There’s more to Ireland than potatoes and beer. The clink of Guinness glasses as you stare into a friendly face and declare “sláinte” becomes a happy sound that alerts your taste buds to the liquid satisfaction imminent. Rolling green hills drop into dramatic cliffs, plunging into the endless ocean as you catch your breath and snap a pic.
Dublin combines the best of Ireland’s traits, a deep Celtic and Georgian history combined a warm, friendly, modern buzz. For the historical tour there are a few must see’s –the Archaeology branch of Ireland’s national museum includes a huge collection of both prehistoric and Celtic artefacts, Trinity College also provides an educational history as well as the world famous “Book of Kells”. Finally the ex-prison of Kilmainham Gaol sheds light on some of the darker patches of Dublin’s history. A perfect place to bridge the gap between Dublin’s historical legacy and its reputation for heavy nights is the Guinness Storehouse. A 7 story shrine to Ireland’s historic drink, any fans of the black stuff will be endlessly delighted. If the storehouse wets your appetite and you wish to experience the best of legendary Irish hospitality - Dublin has over a thousand pubs to keep you entertained well into the night.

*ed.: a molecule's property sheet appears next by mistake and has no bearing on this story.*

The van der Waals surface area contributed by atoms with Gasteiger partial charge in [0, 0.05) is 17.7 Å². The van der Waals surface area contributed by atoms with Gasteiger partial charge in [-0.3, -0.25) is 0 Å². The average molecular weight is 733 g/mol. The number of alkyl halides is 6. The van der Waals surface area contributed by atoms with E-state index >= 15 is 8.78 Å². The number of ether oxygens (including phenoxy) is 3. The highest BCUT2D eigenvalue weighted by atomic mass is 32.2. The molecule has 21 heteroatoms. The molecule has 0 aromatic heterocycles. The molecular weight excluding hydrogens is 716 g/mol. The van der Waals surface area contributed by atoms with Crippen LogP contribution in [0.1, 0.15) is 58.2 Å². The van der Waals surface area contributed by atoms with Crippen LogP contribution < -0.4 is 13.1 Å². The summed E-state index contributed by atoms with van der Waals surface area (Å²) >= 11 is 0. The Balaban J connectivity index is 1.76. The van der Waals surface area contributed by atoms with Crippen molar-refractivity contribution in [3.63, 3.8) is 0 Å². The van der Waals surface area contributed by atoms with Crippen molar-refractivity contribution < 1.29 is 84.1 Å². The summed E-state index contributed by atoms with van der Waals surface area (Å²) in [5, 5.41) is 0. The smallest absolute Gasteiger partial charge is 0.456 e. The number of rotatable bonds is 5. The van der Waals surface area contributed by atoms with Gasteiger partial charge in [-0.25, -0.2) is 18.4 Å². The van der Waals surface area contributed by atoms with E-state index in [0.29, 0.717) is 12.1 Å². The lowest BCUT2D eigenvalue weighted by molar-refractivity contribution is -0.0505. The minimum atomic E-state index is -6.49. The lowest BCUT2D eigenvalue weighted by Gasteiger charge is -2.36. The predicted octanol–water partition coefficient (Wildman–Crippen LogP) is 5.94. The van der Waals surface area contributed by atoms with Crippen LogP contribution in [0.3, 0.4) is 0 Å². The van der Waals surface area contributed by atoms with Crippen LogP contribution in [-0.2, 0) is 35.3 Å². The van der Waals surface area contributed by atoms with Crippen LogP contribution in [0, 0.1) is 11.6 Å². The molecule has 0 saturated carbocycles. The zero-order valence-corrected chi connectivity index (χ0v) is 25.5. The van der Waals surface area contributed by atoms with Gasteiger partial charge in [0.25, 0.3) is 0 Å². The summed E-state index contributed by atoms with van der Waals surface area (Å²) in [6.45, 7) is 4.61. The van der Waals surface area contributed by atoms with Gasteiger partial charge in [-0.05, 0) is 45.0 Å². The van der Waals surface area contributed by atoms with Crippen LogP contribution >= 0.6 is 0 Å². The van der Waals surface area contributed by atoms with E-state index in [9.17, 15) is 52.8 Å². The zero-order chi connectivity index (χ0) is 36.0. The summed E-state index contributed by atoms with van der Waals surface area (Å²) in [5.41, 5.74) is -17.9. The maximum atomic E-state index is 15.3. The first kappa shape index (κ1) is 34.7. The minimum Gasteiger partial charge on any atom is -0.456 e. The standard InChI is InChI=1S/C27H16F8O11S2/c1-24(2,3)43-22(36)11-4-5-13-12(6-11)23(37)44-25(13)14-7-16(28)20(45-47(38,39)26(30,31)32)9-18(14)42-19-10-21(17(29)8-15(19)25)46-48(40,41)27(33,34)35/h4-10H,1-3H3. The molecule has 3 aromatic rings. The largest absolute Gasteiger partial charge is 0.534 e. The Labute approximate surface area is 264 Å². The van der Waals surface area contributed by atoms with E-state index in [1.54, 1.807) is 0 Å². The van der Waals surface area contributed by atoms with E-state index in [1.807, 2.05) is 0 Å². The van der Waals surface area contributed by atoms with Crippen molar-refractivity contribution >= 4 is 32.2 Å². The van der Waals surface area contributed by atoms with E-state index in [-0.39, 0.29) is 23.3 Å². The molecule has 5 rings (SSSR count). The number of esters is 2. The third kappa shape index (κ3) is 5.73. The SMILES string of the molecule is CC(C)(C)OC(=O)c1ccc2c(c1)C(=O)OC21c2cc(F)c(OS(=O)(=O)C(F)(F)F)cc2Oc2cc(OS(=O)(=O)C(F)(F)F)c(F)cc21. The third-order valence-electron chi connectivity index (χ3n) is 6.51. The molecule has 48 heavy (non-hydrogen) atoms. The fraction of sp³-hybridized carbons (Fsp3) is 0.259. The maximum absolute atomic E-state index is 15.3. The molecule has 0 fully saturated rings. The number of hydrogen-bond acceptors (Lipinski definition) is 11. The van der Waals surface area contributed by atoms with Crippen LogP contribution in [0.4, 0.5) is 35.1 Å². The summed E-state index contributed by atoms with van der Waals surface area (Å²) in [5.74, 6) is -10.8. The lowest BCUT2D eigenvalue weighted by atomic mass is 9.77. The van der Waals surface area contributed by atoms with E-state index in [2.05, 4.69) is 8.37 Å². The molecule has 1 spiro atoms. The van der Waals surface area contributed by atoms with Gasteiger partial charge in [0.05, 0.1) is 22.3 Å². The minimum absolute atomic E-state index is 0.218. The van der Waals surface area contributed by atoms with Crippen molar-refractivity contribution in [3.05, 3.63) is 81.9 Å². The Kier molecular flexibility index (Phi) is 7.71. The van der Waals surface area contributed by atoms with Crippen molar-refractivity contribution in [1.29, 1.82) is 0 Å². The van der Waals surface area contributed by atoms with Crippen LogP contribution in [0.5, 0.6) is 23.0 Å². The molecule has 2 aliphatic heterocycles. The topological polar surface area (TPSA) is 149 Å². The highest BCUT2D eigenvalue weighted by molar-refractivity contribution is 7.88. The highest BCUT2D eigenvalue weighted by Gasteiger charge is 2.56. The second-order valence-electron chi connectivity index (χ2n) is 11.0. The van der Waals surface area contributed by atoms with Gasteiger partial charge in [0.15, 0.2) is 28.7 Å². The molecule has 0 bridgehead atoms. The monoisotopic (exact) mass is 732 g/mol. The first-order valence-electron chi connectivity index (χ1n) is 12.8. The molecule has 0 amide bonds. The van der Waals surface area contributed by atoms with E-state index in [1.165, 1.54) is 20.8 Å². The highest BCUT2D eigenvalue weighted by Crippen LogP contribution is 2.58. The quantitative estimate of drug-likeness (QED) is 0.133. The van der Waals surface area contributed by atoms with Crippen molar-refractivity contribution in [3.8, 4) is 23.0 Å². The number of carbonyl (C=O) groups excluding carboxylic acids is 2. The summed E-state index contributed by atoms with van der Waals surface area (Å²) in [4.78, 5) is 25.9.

Outside of the Capital the city of Cork is Irelands culinary centre – a mixture of markets sporting local produce and contemporary restaurants putting modern twists on Irish classics – Cork certainly provides the flavour of Irish culture (I’ve had traditional Irish ham cooked by a resident of Cork – it’s definitely worth a look). St Johns castle in Limerick will excite any castle lover and the hugely traditional Irish – speaking valleys of Connemara display Irelands majestic yet dramatic landscape.